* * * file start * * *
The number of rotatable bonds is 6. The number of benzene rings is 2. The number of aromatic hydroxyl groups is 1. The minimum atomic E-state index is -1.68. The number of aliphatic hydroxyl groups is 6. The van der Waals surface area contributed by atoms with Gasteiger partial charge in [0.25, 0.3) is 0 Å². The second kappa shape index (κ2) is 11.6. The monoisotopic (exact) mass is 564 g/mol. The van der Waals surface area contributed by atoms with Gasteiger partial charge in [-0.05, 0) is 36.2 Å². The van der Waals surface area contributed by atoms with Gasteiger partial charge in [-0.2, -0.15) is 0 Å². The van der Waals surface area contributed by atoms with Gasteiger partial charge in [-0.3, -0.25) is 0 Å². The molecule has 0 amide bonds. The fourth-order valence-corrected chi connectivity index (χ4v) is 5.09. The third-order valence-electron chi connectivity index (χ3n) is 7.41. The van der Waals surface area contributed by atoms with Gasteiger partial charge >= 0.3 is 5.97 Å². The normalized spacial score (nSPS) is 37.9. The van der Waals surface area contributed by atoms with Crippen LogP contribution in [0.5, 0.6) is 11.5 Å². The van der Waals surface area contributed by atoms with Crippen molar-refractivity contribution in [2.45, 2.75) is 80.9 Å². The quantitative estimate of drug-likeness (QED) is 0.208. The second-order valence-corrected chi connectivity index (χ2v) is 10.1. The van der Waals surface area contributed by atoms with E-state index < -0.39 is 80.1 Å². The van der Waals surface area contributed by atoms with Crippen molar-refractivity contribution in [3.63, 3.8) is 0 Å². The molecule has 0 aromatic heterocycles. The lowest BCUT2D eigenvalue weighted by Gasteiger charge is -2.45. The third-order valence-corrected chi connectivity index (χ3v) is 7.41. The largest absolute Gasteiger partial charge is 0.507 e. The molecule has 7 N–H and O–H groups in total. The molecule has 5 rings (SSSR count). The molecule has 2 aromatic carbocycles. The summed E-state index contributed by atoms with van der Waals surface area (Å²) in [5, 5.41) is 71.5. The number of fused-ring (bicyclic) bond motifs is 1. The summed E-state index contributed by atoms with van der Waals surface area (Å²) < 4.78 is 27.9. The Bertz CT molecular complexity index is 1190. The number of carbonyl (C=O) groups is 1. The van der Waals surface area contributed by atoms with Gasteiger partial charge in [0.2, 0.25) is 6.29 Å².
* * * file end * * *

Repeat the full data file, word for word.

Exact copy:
The number of rotatable bonds is 6. The number of benzene rings is 2. The number of aromatic hydroxyl groups is 1. The minimum atomic E-state index is -1.68. The number of aliphatic hydroxyl groups is 6. The van der Waals surface area contributed by atoms with Gasteiger partial charge in [0.25, 0.3) is 0 Å². The second kappa shape index (κ2) is 11.6. The monoisotopic (exact) mass is 564 g/mol. The van der Waals surface area contributed by atoms with Gasteiger partial charge in [-0.05, 0) is 36.2 Å². The van der Waals surface area contributed by atoms with Gasteiger partial charge in [-0.2, -0.15) is 0 Å². The van der Waals surface area contributed by atoms with Gasteiger partial charge in [-0.3, -0.25) is 0 Å². The molecule has 0 amide bonds. The fourth-order valence-corrected chi connectivity index (χ4v) is 5.09. The third-order valence-electron chi connectivity index (χ3n) is 7.41. The van der Waals surface area contributed by atoms with Gasteiger partial charge >= 0.3 is 5.97 Å². The normalized spacial score (nSPS) is 37.9. The van der Waals surface area contributed by atoms with Crippen LogP contribution in [0.5, 0.6) is 11.5 Å². The van der Waals surface area contributed by atoms with Crippen molar-refractivity contribution in [2.45, 2.75) is 80.9 Å². The quantitative estimate of drug-likeness (QED) is 0.208. The second-order valence-corrected chi connectivity index (χ2v) is 10.1. The van der Waals surface area contributed by atoms with E-state index < -0.39 is 80.1 Å². The van der Waals surface area contributed by atoms with Crippen molar-refractivity contribution in [3.63, 3.8) is 0 Å². The molecule has 0 aromatic heterocycles. The lowest BCUT2D eigenvalue weighted by Gasteiger charge is -2.45. The third-order valence-corrected chi connectivity index (χ3v) is 7.41. The largest absolute Gasteiger partial charge is 0.507 e. The molecule has 7 N–H and O–H groups in total. The molecule has 5 rings (SSSR count). The molecule has 2 aromatic carbocycles. The summed E-state index contributed by atoms with van der Waals surface area (Å²) in [5, 5.41) is 71.5. The number of fused-ring (bicyclic) bond motifs is 1. The summed E-state index contributed by atoms with van der Waals surface area (Å²) < 4.78 is 27.9. The Bertz CT molecular complexity index is 1190. The number of carbonyl (C=O) groups is 1. The van der Waals surface area contributed by atoms with Gasteiger partial charge in [0.2, 0.25) is 6.29 Å².